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Research Data Management: Anonymize data

Anonymizing data

What we mean by ‘anonymizing data’ is not always clear. The expression can be used for data sets wherein records cannot be linked to an individual (person, organization or company). Another meaning is that the identifying information has been removed, but the means to re-identify individual(s) still exist.

Research subjects are believed to respond more truthfully when they know that their identity is not recorded. This is even more relevant when questions deal with sensitive issues, social taboos or illegal behaviour. Since it is in the interest of the researcher to ‘get to the truth’ there may an element of self-interest in providing anonymity in collecting primary data.

Equally important is the ethical principle that research subjects should benefit from the research in which they participate, or at least that the research should do them ‘no harm’. In particular, when data is shared, it will be necessary to design how data is to be de-identified before access is given to other researchers.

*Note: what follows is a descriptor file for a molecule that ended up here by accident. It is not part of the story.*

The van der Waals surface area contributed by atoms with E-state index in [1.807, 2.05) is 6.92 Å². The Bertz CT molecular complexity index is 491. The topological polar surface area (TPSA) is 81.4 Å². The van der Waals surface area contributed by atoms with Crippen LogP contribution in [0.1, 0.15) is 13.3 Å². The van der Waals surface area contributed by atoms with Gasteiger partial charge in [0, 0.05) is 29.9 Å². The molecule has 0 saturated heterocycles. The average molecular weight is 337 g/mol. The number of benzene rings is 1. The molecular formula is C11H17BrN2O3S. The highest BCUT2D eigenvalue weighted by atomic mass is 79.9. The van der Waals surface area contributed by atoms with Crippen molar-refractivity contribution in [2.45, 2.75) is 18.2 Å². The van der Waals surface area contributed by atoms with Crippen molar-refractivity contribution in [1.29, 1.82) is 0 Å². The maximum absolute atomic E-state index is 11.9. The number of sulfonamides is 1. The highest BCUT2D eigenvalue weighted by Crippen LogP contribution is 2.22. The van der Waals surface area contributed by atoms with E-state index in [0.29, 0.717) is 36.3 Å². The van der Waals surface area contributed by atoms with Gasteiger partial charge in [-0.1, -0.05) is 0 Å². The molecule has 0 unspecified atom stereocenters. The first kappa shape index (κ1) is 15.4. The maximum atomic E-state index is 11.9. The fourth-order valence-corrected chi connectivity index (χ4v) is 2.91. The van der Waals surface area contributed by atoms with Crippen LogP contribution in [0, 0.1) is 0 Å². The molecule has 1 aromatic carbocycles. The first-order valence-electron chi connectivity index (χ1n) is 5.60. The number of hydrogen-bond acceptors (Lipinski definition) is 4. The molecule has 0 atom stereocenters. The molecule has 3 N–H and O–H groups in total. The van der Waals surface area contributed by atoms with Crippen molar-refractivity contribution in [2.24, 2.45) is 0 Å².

Considerations when anonymizing data

Offering anonymity to respondents is not a simple as you might think. When an initial survey needs to have a follow-up, the researcher may want to record personal details which are directly identifying (e.g. the classical information field: name, address, postcode, date of birth, driving license and social security numbers [1], but also their digital equivalents: IP addresses, GPS information and the MAC number of your mobile device [2])If you do not need personally identifiable information (PII), then don't include it in your data collection/survey. When these identifiers are kept in a database together with the other responses, this presents an inherent risk.
In some countries, lists of respondents can be subpoenaed in court for various reasons after which they become a matter of public record. It is advisable to keep directly identifying personal details separated from the rest of the data. Personal details are then replaced by a key/ code. Only the code is part of the database with data and the list of respondents/research subjects is kept separate.

This level of anonymizing may not be sufficient. When a research subject reports a unique combination of characteristics, the combination may also reveal the identity of the respondent/research subject.

[1] Dutch: Burger Service Numbers (BSN)
[2] MAC: Media Access Code, a unique number used when accessing the internet.

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